Thursday, May 14, 2020

Experienced lawyers write better wills

I recently had a client (not in for estate planning) mention their wills are over 30 years old.  I encouraged them to review it with an estate planning lawyer.  


First, laws change.  In the past decade (beginning 1/1/2011) there have been a number of changes in the law that affect estates.  Congress changed the estate tax rate; Virginia has enacted a number of changes, from “Digital Access” to completely re-writing (and changing the Code sections) on administration of an estate. While reference to olde code section still ‘work’, there are subtle changes that reference to the new section makes planning easier.

Second, case law changes.  The various courts have to review estate questions regularly and many write opinions which describe the problem, provide an answer, and explain why. Experienced lawyers use those opinions to adjust their advice to reflect current ways of meeting the client's objective.

Third, our lives change.  Are you Divorced from that spouse? Did that spouse die? Did you remarry? Does your new spouse have children? Each of these is a HUGE reason to review an estate plan.

Fourth, goals change. Many estate plans which were written when children are young place their money in trust until they are (hopefully) mature enough to handle it.  Those children have grown and may no longer need protection of a trust.  But there are grandchildren to consider, or someone may have a disability.

Fifth , assets change as well as the way the assets are ‘titled’ (whose name they are in, and whether the title grants automatic survivorship). Many people establish ‘living trusts’ as their estate plan, but don’t maintain them properly – they buy property in their own name, not the trust, which can screw up the whole plan.

My recommendation to my clients to keep their plan up to date:

ANNUALLY, Read your estate plan on a ‘significant anniversary date’ (wedding anniversary or birthday are suggested) to make sure it still says what they want to happen on their death. If it’s no longer a good plan, make an appointment with the estate planning lawyer.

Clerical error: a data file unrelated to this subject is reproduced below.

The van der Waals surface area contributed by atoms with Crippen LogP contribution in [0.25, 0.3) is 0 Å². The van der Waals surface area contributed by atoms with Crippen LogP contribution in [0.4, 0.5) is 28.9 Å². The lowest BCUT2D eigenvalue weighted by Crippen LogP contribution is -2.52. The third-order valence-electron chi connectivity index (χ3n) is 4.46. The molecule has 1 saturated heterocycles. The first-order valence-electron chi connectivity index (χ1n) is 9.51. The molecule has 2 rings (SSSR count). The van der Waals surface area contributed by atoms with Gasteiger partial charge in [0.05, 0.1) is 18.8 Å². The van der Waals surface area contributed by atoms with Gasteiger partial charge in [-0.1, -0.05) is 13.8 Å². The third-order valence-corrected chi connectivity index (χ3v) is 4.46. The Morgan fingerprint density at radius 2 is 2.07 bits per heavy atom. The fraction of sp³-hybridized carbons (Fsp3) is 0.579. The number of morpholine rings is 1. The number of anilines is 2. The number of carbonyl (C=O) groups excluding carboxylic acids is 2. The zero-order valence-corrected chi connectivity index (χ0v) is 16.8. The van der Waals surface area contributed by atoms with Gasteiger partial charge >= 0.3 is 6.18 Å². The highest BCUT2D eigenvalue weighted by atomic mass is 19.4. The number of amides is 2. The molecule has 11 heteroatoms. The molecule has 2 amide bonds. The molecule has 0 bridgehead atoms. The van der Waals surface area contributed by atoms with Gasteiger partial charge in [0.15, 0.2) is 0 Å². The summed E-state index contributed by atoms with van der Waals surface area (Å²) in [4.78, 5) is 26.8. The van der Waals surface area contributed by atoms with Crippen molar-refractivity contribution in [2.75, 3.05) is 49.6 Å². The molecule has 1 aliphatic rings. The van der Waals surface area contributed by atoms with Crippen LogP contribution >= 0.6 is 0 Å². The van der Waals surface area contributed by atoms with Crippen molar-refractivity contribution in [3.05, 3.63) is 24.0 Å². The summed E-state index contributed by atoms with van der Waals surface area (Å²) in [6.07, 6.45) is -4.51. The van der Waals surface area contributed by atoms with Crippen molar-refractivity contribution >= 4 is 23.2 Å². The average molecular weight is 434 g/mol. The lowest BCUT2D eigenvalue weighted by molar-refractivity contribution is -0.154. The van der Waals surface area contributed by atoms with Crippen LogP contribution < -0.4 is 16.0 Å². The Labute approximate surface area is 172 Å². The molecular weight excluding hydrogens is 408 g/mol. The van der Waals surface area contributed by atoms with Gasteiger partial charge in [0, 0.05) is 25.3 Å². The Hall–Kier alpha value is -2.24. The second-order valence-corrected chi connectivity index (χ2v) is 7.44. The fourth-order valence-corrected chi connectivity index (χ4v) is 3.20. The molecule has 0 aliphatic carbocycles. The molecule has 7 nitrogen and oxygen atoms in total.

EVERY FIVE YEARS Consult your estate planning lawyer to do a comprehensive review of the plan. This allows the lawyer to see where all the changes affect the plan and suggest modifications to the plan to meet the new laws, lives, goals and assets.  I suggest a ‘divide by 5’ year (birthday or anniversary - 50, 55, 60, 65, etc) or calendar (2015, 2020, 2025, etc.) to make it easy.

If A SIGNIFICANT EVENT occurs – spouse dies, child dies, they win the lottery, get (re)married. Call the estate planning lawyer for an appointment and review. Retirement qualifies as a ‘significant event’.

Estate plans are not ‘static’; they are not “carved in stone”. They are very fluid and need to change with the circumstances.  Consult your estate planning lawyer.

Notice I didn’t say ‘call your lawyer’ but ‘call an estate planning lawyer’ – almost all lawyers now ‘focus’ their practice on a particular area of the law.  Criminal defense lawyers don’t know the nuances of estate planning (and estate planning lawyers don’t know the nuances of criminal defense and have forgotten who ‘Miranda’ ever was).  Unfortunately a lot of lawyers who spend a lot of time practicing ‘other things’ will happily draft a will not knowing all issues they should address. Would you go to a podiatrist for brain surgery? Same with lawyers – get one who focuses on estate planning.

No comments:

Post a Comment